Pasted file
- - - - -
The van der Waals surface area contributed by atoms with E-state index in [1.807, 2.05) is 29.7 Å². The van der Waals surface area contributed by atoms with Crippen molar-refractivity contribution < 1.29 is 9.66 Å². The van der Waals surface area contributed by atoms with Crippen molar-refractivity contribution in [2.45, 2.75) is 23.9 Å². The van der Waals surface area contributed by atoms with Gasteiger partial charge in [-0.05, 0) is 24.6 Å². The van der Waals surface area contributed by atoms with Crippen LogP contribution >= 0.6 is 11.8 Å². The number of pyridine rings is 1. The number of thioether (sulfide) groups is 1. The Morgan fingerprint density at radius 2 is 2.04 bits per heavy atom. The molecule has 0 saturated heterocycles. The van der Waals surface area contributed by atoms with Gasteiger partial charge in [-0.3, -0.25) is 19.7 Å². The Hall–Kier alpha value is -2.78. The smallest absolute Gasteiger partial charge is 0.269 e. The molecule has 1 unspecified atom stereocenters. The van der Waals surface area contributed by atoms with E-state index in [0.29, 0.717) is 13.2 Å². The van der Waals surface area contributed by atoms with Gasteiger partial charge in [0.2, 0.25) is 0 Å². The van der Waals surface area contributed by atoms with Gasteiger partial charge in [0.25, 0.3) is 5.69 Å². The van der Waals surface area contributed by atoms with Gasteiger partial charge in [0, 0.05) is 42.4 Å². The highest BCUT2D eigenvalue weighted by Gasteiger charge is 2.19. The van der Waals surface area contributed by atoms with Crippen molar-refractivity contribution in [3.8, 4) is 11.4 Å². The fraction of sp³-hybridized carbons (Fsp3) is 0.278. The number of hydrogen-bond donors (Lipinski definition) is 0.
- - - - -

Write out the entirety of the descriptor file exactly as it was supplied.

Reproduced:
The van der Waals surface area contributed by atoms with E-state index in [1.807, 2.05) is 29.7 Å². The van der Waals surface area contributed by atoms with Crippen molar-refractivity contribution < 1.29 is 9.66 Å². The van der Waals surface area contributed by atoms with Crippen molar-refractivity contribution in [2.45, 2.75) is 23.9 Å². The van der Waals surface area contributed by atoms with Gasteiger partial charge in [-0.05, 0) is 24.6 Å². The van der Waals surface area contributed by atoms with Crippen LogP contribution >= 0.6 is 11.8 Å². The number of pyridine rings is 1. The number of thioether (sulfide) groups is 1. The Morgan fingerprint density at radius 2 is 2.04 bits per heavy atom. The molecule has 0 saturated heterocycles. The van der Waals surface area contributed by atoms with Gasteiger partial charge in [-0.3, -0.25) is 19.7 Å². The Hall–Kier alpha value is -2.78. The smallest absolute Gasteiger partial charge is 0.269 e. The molecule has 1 unspecified atom stereocenters. The van der Waals surface area contributed by atoms with E-state index in [0.29, 0.717) is 13.2 Å². The van der Waals surface area contributed by atoms with Gasteiger partial charge in [0.2, 0.25) is 0 Å². The van der Waals surface area contributed by atoms with Gasteiger partial charge in [0.25, 0.3) is 5.69 Å². The van der Waals surface area contributed by atoms with Gasteiger partial charge in [0, 0.05) is 42.4 Å². The highest BCUT2D eigenvalue weighted by Gasteiger charge is 2.19. The van der Waals surface area contributed by atoms with Crippen molar-refractivity contribution in [3.8, 4) is 11.4 Å². The fraction of sp³-hybridized carbons (Fsp3) is 0.278. The number of hydrogen-bond donors (Lipinski definition) is 0.